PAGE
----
The ultimate photo bomb
I just got blown away -- by a silver, bombshell-shaped punch bowl. What makes it really special is that it replicates the British "bombs bursting in air" that exploded above Fort McHenry on a September night in 1814, thus inspiring Francis Scott Key to write "Defense of Fort McHenry," later renamed "Star-Spangled Banner."
The British bombshell punch bowl photographed in the darkened hallway of the Star-Spangled Banner exhibit, in the Museum of American History, Washington, D.C.
The silver punch bowl was presented to U.S. Army Lieutenant Colonel George Armistead in 1816 by the citizens of Baltimore, in appreciation for his heroic efforts in defending the fort (and thus, Baltimore harbor) against British bombardment.
According to the Smithsonian, "after the battle, a committee of Baltimoreans commissioned Philadelphia silversmiths Thomas Fletcher and Sidney Gardiner to produce a gift worthy of the hero of Fort McHenry. They decided to present Armistead with a silver punchbowl the exact shape and size of the mortar bombs the British had shot at the fort during the battle. This unique punchbowl is engraved with a view of Fort McHenry and Baltimore Harbor, and rests on four eagles, which had become symbols of the young nation."
The Smithsonian's photograph shows the inscription of thanks from the citizens of Baltimore to Lieutenant Colonel Armistead.
As someone who has seen more than her fair share of "inspired" home decor and tablewares, I must say this was an impressive piece of work that generated a lot of thought.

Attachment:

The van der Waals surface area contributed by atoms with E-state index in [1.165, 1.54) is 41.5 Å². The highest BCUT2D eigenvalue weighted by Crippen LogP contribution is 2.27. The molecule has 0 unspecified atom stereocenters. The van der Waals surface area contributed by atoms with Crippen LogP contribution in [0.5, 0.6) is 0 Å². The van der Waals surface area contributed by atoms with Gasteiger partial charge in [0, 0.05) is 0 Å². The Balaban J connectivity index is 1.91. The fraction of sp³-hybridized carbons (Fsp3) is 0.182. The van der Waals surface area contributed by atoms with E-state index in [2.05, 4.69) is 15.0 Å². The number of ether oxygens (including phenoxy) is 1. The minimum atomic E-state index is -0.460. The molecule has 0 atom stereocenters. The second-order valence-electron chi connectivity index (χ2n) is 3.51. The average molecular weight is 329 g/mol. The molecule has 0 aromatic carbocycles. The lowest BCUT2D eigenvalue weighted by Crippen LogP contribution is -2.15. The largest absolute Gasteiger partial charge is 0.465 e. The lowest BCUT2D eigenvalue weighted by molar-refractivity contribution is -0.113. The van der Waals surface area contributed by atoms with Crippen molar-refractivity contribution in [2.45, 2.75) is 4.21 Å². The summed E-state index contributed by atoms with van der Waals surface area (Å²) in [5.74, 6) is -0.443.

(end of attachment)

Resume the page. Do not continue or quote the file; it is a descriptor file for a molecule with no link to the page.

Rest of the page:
Think about the designer who presented the idea to the committee: "Let's give him a punch bowl shaped like a British bomb!" Bet they were a little shell-shocked at first.
And, as the Smithsonian report shares, there's the fact that early 19th century Americans loved stimulating and convival punch -- "strong, sweet concoctions like Philadelphia Fish House Punch made with rum, cognac, brandy, lemon juice and sugar." This, of course, leads one to wonder if the punch partakers of this particular vessel may have been the first group of American citizens to ever get "bombed?"
The Kellogg Collection's Washington, D.C. location
It's a great example of early American creativity and commemorative flair, and is now a part of the Museum's permanent Star-Spangled Banner exhibit.
While in Washington, I also visited the Wisconsin Avenue location of The Kellogg Collection, a beautiful home furnishings retailer with locations in Washington, Baltimore, Richmond and McLean, Va. Look for their story in the October 2014 edition of Home Accents Today... and for some of their furnishings on the D.C.-based Netflix drama, "House of Cards."